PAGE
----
We already knew the depth of incompetence displayed by the Financial Conduct Authority during last year’s exit-fee shambles.
Quick recap: in search of flattering headlines, the regulator overbriefed a story to the Telegraph and watched as insurers’ share prices plunged.
It took until the next afternoon for the FCA to clarify its modest ambitions. It was merely looking to see if there was a problem with exit fees on old insurance policies, rather than taking action that might whack insurers’ profits. In effect, the FCA created a false market, the very sin it is meant to prevent others committing.
The question now is whether the FCA has learned its lessons and digested the findings of an outside lawyer from Clifford Chance. Andrew Tyrie’s Treasury select committee has doubts: “It is not clear that the FCA has yet fully grasped the extent of the failings revealed by Simon Davis’s report.” That will sting.
The committee is demanding that the board of the FCA commission a review of its own effectiveness. Together with other measures, it calls this “an examination of whether the FCA is suffering from a systemic weakness in standards and culture”. In plain English, MPs want evidence that the FCA is up to the job.
That seems fair. A suspicious subplot to the saga was the FCA’s bizarre decision to unveil its strategic restructuring two days before the Davis report was published last December. Clive Adamson, head of supervision, and press chief Zitah McMillan – two people criticised by Davis – left the FCA but the regulator denied their exits were related to the affair.
As the MPs’ report says, it looked like another “contrived media-handling operation” to create the impression that the pair were being blamed while claiming otherwise. The FCA’s timing was either cack-handed or petulant.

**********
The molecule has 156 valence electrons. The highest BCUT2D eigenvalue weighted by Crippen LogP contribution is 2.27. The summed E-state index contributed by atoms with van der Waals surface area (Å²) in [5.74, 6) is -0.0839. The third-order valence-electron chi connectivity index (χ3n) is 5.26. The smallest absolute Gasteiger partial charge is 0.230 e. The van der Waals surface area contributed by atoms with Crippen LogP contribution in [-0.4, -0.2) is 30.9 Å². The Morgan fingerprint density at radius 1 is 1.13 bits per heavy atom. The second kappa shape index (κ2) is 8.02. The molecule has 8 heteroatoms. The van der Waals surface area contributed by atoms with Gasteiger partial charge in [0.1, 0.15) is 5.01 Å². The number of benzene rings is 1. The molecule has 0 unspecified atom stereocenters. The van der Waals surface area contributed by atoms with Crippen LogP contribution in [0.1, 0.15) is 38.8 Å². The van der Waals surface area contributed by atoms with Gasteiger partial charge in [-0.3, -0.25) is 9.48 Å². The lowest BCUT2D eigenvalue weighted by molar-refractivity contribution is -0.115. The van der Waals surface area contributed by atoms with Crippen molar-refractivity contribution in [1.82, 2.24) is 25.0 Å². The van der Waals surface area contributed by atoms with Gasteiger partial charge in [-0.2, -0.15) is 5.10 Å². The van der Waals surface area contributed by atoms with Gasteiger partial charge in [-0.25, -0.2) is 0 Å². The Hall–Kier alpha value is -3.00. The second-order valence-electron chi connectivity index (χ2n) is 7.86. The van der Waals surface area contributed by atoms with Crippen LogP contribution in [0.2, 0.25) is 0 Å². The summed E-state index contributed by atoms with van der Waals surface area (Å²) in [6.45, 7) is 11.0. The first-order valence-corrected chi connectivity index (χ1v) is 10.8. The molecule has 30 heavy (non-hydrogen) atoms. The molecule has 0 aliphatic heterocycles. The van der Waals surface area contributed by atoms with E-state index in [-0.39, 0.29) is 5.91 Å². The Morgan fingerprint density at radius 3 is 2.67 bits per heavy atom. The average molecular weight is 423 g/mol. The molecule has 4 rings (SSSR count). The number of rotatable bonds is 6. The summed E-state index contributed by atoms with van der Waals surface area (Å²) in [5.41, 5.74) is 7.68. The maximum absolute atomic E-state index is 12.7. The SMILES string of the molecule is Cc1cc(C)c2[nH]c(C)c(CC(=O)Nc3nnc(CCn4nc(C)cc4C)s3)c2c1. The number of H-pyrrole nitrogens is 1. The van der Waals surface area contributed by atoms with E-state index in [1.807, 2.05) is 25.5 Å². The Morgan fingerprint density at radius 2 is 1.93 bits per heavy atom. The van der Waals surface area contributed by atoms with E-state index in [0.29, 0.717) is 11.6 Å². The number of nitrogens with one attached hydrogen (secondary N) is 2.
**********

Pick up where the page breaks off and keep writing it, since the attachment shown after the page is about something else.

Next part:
The best remedy is to ensure the external review is thorough and professional. FCA chairman John Griffith-Jones should appoint somebody who is properly independent and experienced and may say more things the regulator doesn’t like. Financial regulation is a serious business and a full health-check is legitimate.
Uncharted waters for Lloyd’s
There are two ways – both legitimate – to view the same-again profit of £3.2bn recorded by the Lloyd’s of London insurance market in 2014. First, this was another impressive result in the face of stiff competition. Second, a return on capital of 14.7% feels fragile.
On the first point, Lloyd’s deserves credit, even in a benign year for natural catastrophes. It successfully walked the thin line between chasing growth in new markets and retaining underwriting discipline.
Lloyd’s is opening new offices around the globe, from China to Mexico, but gross written premiums were actually a smidgeon lower than in 2013. That suggests some business is being turned away as too risky. Indeed, Lloyd’s reckons its combined ratio (how much premium income is paid out in claims and expenses) of 88.1% was five percentage points better than its peers’.
Jolly good, but underwriting discipline offers only partial protection when natural disasters come in droves. The last really bad year was 2011, which brought floods in Thailand and Australia, the New Zealand earthquake and the Japanese tsunami. That year Lloyd’s lost £500m, a reasonable outcome in the circumstances.
Would it cope so well today? On current form, it would do better than competitors and the capital position is robust. But the worry in this industry is that risk is being severely mispriced in a low-interest world. Hedge funds and others, attracted by the sight of double-digit returns, are piling into the insurance market and driving premiums lower, or keeping them low.
It is the job of Lloyd’s bosses to sound cautious. But chief executive Inga Beale’s remarks should be taken seriously. She said “the consensus is that prices need to rise to reflect increased exposures and risks in the market and the pressures on investment income.” But then she said this probably won’t happen: “Excess capital and intense competition make broad-based price increases unlikely.”
Quantitative easing has blown many bubbles in financial markets. Specialist insurance and reinsurance may be one.
Alliance hangs on, barely
It’s still early days in the punch-up between Alliance Trust and Elliott, the activist New York hedge fund that has proposed three non-executives to the board of the Dundee-based investment trust. But let’s hope the argument doesn’t become too bogged down in investment performance statistics. Alliance hasn’t been great over three or five years, but it’s improving.
What shareholders really want to know is if Elliott is really trying to exit its holding by forcing a tender offer above Alliance’s share price. Instead of grumbling about “highly personal attacks,” the hedge fund should provide clarity.
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